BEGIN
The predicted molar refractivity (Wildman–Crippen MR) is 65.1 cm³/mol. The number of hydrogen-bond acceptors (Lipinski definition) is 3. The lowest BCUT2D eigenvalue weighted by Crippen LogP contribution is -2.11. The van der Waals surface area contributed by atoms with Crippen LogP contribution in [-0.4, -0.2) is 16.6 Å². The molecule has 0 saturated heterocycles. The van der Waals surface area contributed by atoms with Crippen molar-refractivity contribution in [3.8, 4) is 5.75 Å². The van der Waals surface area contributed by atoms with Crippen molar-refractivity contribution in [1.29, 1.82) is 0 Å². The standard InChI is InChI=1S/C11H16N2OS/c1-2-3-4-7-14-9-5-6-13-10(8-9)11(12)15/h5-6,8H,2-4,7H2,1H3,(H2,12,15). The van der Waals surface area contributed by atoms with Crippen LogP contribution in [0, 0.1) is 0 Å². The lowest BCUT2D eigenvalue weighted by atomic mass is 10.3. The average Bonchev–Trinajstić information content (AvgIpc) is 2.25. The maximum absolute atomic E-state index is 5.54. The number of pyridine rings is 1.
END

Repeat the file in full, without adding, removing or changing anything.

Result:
The predicted molar refractivity (Wildman–Crippen MR) is 65.1 cm³/mol. The number of hydrogen-bond acceptors (Lipinski definition) is 3. The lowest BCUT2D eigenvalue weighted by Crippen LogP contribution is -2.11. The van der Waals surface area contributed by atoms with Crippen LogP contribution in [-0.4, -0.2) is 16.6 Å². The molecule has 0 saturated heterocycles. The van der Waals surface area contributed by atoms with Crippen molar-refractivity contribution in [3.8, 4) is 5.75 Å². The van der Waals surface area contributed by atoms with Crippen molar-refractivity contribution in [1.29, 1.82) is 0 Å². The standard InChI is InChI=1S/C11H16N2OS/c1-2-3-4-7-14-9-5-6-13-10(8-9)11(12)15/h5-6,8H,2-4,7H2,1H3,(H2,12,15). The van der Waals surface area contributed by atoms with Crippen LogP contribution in [0, 0.1) is 0 Å². The lowest BCUT2D eigenvalue weighted by atomic mass is 10.3. The average Bonchev–Trinajstić information content (AvgIpc) is 2.25. The maximum absolute atomic E-state index is 5.54. The number of pyridine rings is 1.